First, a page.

On the morning of July 1st, Lt. Colonel Rufus Dawes, commanding the 6th Wisconsin Infantry, led a successful counterattack against Confederate troops who threatened to completely unhinge the Union position west of Gettysburg that General John Reynolds hoped to establish. Nearly 180 men were shot during the attack but it succeeded in capturing over 200 Confederates and smashing the threat to the Union flank. What were the qualities of Dawes that enabled him to lead men into such a maelstrom and succeed? This program will follow in the very footsteps of Dawes and his men from their initial position west of the Lutheran Seminary, across the meadows to the north, over the Chambersburg Pike, and to the Railroad Cut. Along the way we will meet Dawes and his men and learn why he was such an exceptional leader. This is a moderate walk through tall meadow grass for about a half-mile. There is little shade for most of the route so plan accordingly.
Justus Silliman was a teacher hailing from New Canaan, Connecticut, who enlisted with the 17th Connecticut infantry -- an Eleventh Corps unit. On the first day at Gettysburg he fought with his unit at Barlow's Knoll, This tour will focus on the different roles Silliman experienced at Gettysburg: soldier, prisoner, casualty, and hospital steward. Moderate walking.
This tour follows the route of the 21st Mississippi on July 2, 1863, with a particular emphasis to the experience of Lt. Col. Benjamin Humphreys. The tour will entail approximately 2.5 miles of moderate walking. We will begin at the Mississippi Memorial along West Confederate Avenue, advance through the Peach Orchard to the Trostle Farm, and conclude along the southern slope of Cemetery Ridge.
Follow in the footsteps of Col. Eliakim Sherrill on July 2 and 3 as he leads his New Yorkers in combat as well as his final moments at Gettysburg following his mortal wounding. Weigh in on Sherrill's command decisions on July 2 and see if his arrest was justified. This program will have some long walks on level ground through high grass. Bug spray, good shoes, tall socks, sunscreen, and water are recommended for this program.
This tour will follow the path of Corporal Manley Stacey of the 111th New York Regiment on July 2, 1863, as his unit is sent from Zeigler's Grove on Cemetery Hill to charge into Wilcox's Alabama brigade in the Trostle Thicket in the late afternoon. The 111th New York was part of Colonel George Willard's Brigade of Winfield Scott Hancock's 2nd Corps. The 111th New York will actually enter combat just to the left of the more famous 1st Minnesota Regiment in the center of the Union line. They will lose 249 of their 390 men that day (63.8%). The tour will involve walking about 3/4 of a mile over mostly level (but some rough) terrain.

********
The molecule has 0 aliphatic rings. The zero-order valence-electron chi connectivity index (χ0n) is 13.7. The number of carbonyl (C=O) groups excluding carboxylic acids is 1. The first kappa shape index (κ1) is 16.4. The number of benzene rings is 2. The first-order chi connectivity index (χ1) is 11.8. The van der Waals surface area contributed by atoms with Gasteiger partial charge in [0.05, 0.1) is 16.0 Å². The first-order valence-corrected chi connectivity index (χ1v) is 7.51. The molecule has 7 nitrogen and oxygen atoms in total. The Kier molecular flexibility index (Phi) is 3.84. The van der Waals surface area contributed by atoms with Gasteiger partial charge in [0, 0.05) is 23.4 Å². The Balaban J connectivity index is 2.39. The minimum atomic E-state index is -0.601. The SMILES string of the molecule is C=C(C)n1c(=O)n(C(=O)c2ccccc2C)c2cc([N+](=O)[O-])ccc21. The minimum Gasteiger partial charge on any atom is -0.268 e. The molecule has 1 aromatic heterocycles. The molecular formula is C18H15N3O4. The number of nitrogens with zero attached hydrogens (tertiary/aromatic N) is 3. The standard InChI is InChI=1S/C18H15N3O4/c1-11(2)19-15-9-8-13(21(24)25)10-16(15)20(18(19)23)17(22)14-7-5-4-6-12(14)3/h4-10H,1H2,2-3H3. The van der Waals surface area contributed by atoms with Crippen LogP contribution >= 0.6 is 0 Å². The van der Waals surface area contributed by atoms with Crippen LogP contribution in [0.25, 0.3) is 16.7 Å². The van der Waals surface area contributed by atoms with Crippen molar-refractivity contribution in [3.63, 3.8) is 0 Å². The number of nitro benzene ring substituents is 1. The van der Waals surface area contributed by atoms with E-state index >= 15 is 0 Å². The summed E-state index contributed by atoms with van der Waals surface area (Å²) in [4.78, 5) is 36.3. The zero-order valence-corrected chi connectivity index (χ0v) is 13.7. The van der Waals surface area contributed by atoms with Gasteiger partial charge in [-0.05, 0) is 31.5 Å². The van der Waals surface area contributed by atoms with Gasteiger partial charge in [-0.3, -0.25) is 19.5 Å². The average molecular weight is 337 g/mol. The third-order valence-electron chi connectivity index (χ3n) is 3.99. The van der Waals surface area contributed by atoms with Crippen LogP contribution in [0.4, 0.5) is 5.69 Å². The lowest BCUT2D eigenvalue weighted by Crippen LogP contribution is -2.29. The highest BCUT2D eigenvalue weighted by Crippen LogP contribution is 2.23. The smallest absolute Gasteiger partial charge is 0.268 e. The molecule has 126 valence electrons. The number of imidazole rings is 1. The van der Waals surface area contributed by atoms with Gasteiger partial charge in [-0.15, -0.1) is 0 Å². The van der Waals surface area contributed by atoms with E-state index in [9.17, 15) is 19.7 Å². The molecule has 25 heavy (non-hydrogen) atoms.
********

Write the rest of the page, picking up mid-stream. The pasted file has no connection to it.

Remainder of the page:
Join Supervisory Ranger Christopher Gwinn and follow in the footsteps of Lt. Randolph McKim, a Confederate Marylander serving on the staff of Brigadier General George Steuart. McKim witnessed some of the most brutal and sustained fighting of the battle of Gettysburg and took part in the fighting on Culp's Hill, July 2nd and 3rd, 1863. This tour will traverse the lower slopes of Culp's Hill, often in wooded and rugged terrain, and will cover a mile and a half of walking as we explore this pivotal phase of the battle through the recollections of Lt. McKim.
The Petersburg Campaign covered 292 days and included nine Union offensives, three Confederate offensives, and several cavalry raids. This is a little more than we can cover in a one day tour! That said, our trip will include some of the most famous Petersburg landscapes, such as the Crater and the site of the Union Breakthrough on April 2. We'll also take you to a few out-of-the-way places and try, by the end of the day, to explain the general course of the campaign, the armies' objectives, and the critical command decisions that led to the evacuation of the city on the night of April 2, 1865. Moderate walking on mostly-level walking paths.